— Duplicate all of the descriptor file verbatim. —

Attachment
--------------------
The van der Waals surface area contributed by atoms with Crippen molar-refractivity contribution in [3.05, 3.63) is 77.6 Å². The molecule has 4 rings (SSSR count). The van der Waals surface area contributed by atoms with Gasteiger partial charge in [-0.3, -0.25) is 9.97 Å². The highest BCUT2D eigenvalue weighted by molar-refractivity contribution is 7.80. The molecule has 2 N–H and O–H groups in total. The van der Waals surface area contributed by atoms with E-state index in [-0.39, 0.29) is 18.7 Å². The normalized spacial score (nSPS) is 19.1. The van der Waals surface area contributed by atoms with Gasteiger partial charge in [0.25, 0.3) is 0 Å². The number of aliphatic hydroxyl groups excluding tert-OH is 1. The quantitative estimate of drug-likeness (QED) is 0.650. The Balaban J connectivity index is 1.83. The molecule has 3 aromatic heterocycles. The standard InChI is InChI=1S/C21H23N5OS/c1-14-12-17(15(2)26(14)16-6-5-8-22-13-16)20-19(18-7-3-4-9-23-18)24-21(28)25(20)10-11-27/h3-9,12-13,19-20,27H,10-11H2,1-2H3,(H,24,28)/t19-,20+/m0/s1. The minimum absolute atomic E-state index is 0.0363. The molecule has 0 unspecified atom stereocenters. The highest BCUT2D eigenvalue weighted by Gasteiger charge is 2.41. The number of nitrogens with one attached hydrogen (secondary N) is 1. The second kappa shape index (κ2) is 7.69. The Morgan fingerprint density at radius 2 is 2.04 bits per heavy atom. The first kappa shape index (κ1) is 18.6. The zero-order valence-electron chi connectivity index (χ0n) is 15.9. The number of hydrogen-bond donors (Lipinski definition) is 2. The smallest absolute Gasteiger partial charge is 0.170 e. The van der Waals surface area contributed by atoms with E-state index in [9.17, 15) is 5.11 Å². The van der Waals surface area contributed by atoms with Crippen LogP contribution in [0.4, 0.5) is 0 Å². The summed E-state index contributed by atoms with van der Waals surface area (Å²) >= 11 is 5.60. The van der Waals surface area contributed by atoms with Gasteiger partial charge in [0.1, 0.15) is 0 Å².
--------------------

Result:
The van der Waals surface area contributed by atoms with Crippen molar-refractivity contribution in [3.05, 3.63) is 77.6 Å². The molecule has 4 rings (SSSR count). The van der Waals surface area contributed by atoms with Gasteiger partial charge in [-0.3, -0.25) is 9.97 Å². The highest BCUT2D eigenvalue weighted by molar-refractivity contribution is 7.80. The molecule has 2 N–H and O–H groups in total. The van der Waals surface area contributed by atoms with E-state index in [-0.39, 0.29) is 18.7 Å². The normalized spacial score (nSPS) is 19.1. The van der Waals surface area contributed by atoms with Gasteiger partial charge in [0.25, 0.3) is 0 Å². The number of aliphatic hydroxyl groups excluding tert-OH is 1. The quantitative estimate of drug-likeness (QED) is 0.650. The Balaban J connectivity index is 1.83. The molecule has 3 aromatic heterocycles. The standard InChI is InChI=1S/C21H23N5OS/c1-14-12-17(15(2)26(14)16-6-5-8-22-13-16)20-19(18-7-3-4-9-23-18)24-21(28)25(20)10-11-27/h3-9,12-13,19-20,27H,10-11H2,1-2H3,(H,24,28)/t19-,20+/m0/s1. The minimum absolute atomic E-state index is 0.0363. The molecule has 0 unspecified atom stereocenters. The highest BCUT2D eigenvalue weighted by Gasteiger charge is 2.41. The number of nitrogens with one attached hydrogen (secondary N) is 1. The second kappa shape index (κ2) is 7.69. The Morgan fingerprint density at radius 2 is 2.04 bits per heavy atom. The first kappa shape index (κ1) is 18.6. The zero-order valence-electron chi connectivity index (χ0n) is 15.9. The number of hydrogen-bond donors (Lipinski definition) is 2. The smallest absolute Gasteiger partial charge is 0.170 e. The van der Waals surface area contributed by atoms with E-state index in [9.17, 15) is 5.11 Å². The van der Waals surface area contributed by atoms with Crippen LogP contribution in [0.4, 0.5) is 0 Å². The summed E-state index contributed by atoms with van der Waals surface area (Å²) >= 11 is 5.60. The van der Waals surface area contributed by atoms with Gasteiger partial charge in [0.1, 0.15) is 0 Å².